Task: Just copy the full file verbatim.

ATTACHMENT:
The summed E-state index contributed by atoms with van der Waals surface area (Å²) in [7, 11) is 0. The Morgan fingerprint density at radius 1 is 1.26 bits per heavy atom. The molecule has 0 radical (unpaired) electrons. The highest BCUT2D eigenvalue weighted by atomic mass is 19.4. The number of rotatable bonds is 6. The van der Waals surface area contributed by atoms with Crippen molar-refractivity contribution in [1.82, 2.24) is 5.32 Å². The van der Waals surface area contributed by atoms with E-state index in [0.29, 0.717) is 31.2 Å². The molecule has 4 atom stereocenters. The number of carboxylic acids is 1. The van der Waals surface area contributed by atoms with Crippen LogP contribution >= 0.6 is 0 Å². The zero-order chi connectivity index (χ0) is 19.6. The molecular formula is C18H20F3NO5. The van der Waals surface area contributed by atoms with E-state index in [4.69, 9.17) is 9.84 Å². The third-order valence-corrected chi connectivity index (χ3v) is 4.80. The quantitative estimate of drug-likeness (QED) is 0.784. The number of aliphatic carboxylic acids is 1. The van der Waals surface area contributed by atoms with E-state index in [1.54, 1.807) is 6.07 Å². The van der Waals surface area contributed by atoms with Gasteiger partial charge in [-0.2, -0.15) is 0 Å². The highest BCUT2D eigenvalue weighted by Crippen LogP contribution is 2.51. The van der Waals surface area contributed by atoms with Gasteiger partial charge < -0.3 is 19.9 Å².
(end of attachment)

The summed E-state index contributed by atoms with van der Waals surface area (Å²) in [7, 11) is 0. The Morgan fingerprint density at radius 1 is 1.26 bits per heavy atom. The molecule has 0 radical (unpaired) electrons. The highest BCUT2D eigenvalue weighted by atomic mass is 19.4. The number of rotatable bonds is 6. The van der Waals surface area contributed by atoms with Crippen molar-refractivity contribution in [1.82, 2.24) is 5.32 Å². The van der Waals surface area contributed by atoms with E-state index in [0.29, 0.717) is 31.2 Å². The molecule has 4 atom stereocenters. The number of carboxylic acids is 1. The van der Waals surface area contributed by atoms with Crippen LogP contribution >= 0.6 is 0 Å². The zero-order chi connectivity index (χ0) is 19.6. The molecular formula is C18H20F3NO5. The van der Waals surface area contributed by atoms with E-state index in [4.69, 9.17) is 9.84 Å². The third-order valence-corrected chi connectivity index (χ3v) is 4.80. The quantitative estimate of drug-likeness (QED) is 0.784. The number of aliphatic carboxylic acids is 1. The van der Waals surface area contributed by atoms with E-state index in [1.54, 1.807) is 6.07 Å². The van der Waals surface area contributed by atoms with Gasteiger partial charge in [-0.2, -0.15) is 0 Å². The highest BCUT2D eigenvalue weighted by Crippen LogP contribution is 2.51. The van der Waals surface area contributed by atoms with Gasteiger partial charge < -0.3 is 19.9 Å².